Twitter Leadership Should Reflect the Diversity of Twitter Users


Twitter has a male CEO and so do Apple, Facebook, Tumblr, and a multitude of other tech and social media companies. When the company filed its IPO this October, Twitter also had no women on its board. All of its investors are male.

However, the users who tweet on the site — many of them millennials — don’t reflect the male-dominated leadership. A study that analyzed Twitter users across the globe indicated that Twitter actually skews slightly female. And its users are also quite young — just under 74% of them are between the ages of 15 to 25.

Why doesn’t the makeup of the company reflect the people who use the product? As an avid user of Twitter myself, it’s disheartening to realize that though the platform has made it easier to contact people, to gather around an event, and to protest, often in the name of fighting for equality and rights, the company hasn’t made gender equity a priority in its own management. (Or racial equity, for another matter — the board is also all white men).

Twitter has responded to comments about their board by noting that there aren’t enough women in the tech industry, so the female pool of applicants for its highest positions is very shallow. Boards are often made up of people who provided money in the start-up’s early days, and just 14% of venture capitalists are women. Upper-level management positions also often go to people who are engineers or otherwise technically qualified, and men are more likely to obtain engineering and math degrees.

But is the gender imbalance just because Twitter’s genesis came about in the traditionally male-dominated world of the start-up tech company? The company’s latest director was previously the president of the News Corporation — a media company rather than a tech one. Clearly, there is crossover between the industries, and a high-level executive needn’t be technically trained in order to understand the business and excel.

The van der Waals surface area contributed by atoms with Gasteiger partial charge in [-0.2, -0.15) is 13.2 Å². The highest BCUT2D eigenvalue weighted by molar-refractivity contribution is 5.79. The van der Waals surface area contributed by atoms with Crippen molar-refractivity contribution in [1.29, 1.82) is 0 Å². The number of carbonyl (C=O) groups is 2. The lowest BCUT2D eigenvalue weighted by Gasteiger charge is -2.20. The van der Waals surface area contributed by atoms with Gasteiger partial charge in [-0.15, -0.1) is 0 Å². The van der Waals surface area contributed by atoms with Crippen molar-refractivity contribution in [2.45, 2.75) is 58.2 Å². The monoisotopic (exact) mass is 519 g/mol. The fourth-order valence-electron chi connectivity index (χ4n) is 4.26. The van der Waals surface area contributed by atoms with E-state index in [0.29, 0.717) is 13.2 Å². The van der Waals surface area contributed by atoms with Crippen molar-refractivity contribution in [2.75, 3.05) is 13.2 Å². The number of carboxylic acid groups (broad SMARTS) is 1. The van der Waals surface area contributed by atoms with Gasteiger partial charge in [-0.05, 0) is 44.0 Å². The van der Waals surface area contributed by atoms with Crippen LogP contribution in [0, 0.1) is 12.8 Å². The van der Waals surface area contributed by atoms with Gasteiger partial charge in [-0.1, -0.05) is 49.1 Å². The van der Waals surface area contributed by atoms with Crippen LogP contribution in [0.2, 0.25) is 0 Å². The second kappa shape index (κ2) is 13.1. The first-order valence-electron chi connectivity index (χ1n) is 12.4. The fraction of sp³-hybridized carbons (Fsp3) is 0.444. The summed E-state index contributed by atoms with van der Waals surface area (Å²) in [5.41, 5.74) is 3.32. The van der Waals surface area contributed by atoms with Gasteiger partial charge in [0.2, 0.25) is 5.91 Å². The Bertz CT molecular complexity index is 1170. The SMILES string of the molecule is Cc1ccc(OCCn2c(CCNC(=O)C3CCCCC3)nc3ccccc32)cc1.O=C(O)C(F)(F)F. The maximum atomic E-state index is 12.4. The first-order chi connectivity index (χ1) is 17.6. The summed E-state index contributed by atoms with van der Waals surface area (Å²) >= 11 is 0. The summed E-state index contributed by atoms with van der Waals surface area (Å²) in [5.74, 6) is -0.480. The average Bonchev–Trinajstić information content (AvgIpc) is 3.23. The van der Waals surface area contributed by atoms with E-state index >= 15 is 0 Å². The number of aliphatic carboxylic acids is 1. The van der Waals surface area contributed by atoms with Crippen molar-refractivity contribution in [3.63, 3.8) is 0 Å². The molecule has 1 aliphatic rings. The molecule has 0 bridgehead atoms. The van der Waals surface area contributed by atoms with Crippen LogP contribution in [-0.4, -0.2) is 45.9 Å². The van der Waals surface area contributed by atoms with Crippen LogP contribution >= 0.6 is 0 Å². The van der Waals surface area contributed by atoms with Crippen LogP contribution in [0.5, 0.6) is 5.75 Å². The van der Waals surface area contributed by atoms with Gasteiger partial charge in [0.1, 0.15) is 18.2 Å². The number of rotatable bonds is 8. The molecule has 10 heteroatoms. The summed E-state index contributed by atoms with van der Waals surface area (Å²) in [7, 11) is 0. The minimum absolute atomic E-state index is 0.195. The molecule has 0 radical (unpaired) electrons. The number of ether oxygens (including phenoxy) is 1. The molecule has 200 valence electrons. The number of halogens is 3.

With so many female users on social media sites, it’s time for Twitter to stop insisting that it’s hard to find qualified women for its board, and instead hire some of the many smart and qualified women out there. One reason often cited for the lack of women in technology is the lack of role models — women don’t see other women in positions of power, so they’re less likely to apply for those positions. By prioritizing the addition of a women to their board — and women to their company overall — Twitter can inspire young women to consider the possibilities of a career in technology.

With more diversity comes more innovation, which Twitter should value. And it makes good business sense: it's time the people who make the tool understand the consumers who use it.e